The Two Myths of the Internet

On January 21, 2010 Secretary of State Hillary Rodham Clinton addressed a crowd at the Newseum in Washington, DC. She was there to proclaim the power and importance of “internet freedom.” In the previous few years, she said, online tools had enabled people all around the world to organize blood drives, plan demonstrations, and even mobilize in mass demonstrations for democracy. “A connection to global information networks is like an on-ramp to modernity,” she declared, and the US would do its part to help promote “a planet with one internet, one global community, and a common body of knowledge that benefits us all.”Clinton’s speech acknowledged that the internet could also be a darker instrument—that its power might be hacked to evil ends, used for spewing hatred or the crushing of dissent. But her thesis rested on the clear beliefs of techno-fundamentalism: that digital technologies necessarily tend toward freedom of association and speech, and that the US-based companies behind the platforms would promote American values. Democracy would spread. Borders would open. Minds would open.
Wouldn’t that have been nice? Ten years later, Clinton is a private citizen, denied the highest office she would seek by a political amateur who leveraged Facebook, Twitter, and YouTube to drive enthusiasm for his nativist, protectionist, and racist agenda. Oh, and the Newseum is closing down as well. Back in 2010, Clinton had called that institution “a monument to some of our most precious freedoms.” Now it too appears to be a relic of a bygone optimism.The second decade of the 20th century began at the apex of naivete about the potential for the internet to enhance democracy and improve the quality of life on Earth. By the end of 2019, very few people could still hold such a position with honesty.Decade in Review

WIRED looks back at the promises and failures of the last 10 years
There were signs, at first, that Clinton’s sanguine stance had been foretelling. The speech on “internet freedom” was given almost exactly a year before the Tunisian and Egyptian uprisings of 2011. The idea was in the air, and then it seemed we had proof. A “Twitter Revolution” had begun to spread around the globe.The evidence was faulty, though. When the protests erupted in Tunis in December 2010, many learned about them via Twitter, in English or French, as most European and American journalists did, and thus assumed that Twitter played a greater role in spreading the movement than did text messages or Al Jazeera satellite television. In fact, before the revolution, only about 200 accounts actively tweeted in Tunisia. (Twitter would not even offer its service in Arabic until 2012.) Overall, fewer than 20 percent of the country’s citizens used social media platforms of any kind. Almost all, however, used cell phones to send text messages. Unsurprisingly and unspectacularly, people used the communication tools that were available to them, just as protesters have always done.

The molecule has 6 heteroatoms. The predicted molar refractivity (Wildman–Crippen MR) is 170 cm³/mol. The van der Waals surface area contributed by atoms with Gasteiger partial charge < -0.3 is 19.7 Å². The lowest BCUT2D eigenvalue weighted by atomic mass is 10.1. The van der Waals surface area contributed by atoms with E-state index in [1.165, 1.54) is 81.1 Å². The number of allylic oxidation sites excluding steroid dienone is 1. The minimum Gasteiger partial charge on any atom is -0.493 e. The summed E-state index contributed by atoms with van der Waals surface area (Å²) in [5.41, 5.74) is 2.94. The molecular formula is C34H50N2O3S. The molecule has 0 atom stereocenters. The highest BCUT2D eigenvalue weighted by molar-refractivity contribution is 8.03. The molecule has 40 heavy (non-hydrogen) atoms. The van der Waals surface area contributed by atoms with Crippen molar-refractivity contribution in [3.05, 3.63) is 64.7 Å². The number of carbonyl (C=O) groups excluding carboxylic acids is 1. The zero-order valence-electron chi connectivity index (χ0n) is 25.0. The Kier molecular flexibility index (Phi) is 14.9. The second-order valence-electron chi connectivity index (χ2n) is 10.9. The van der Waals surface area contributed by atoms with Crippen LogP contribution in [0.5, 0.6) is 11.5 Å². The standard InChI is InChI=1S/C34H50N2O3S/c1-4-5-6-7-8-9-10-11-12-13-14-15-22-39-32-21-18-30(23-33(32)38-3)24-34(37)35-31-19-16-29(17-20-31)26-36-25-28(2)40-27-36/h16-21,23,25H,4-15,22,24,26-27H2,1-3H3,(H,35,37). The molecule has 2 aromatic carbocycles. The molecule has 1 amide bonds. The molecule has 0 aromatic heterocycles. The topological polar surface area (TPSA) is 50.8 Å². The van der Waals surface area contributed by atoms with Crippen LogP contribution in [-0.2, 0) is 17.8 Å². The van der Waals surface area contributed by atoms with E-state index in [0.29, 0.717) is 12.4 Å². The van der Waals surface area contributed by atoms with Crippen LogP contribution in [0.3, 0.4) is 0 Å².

The same was true of Egypt. When in January 2011 angry people filled the streets of Cairo, Alexandria, and Port Said, many inaccurately assumed, once again, that Twitter was more than just a specialized tool of that country’s cosmopolitan, urban, educated elites. Egypt in 2011 had fewer than 130,000 Twitter users in all. Yet this movement too would be drafted into the rhetoric of Twitter Revolution.What Facebook, Twitter, and YouTube offered to urban, elite protesters was important, but not decisive, to the revolutions in Tunisia and Egypt. They mostly let the rest of the world know what was going on. In the meantime, the initial success of those revolutions (which would be quickly and brutally reversed in Egypt, and just barely sustained in Tunisia to this day) allowed techno-optimists to ignore all the other factors that played more decisive roles—chiefly decades of organization among activists preparing for such an opportunity, along with some particular economic and political mistakes that weakened the regimes.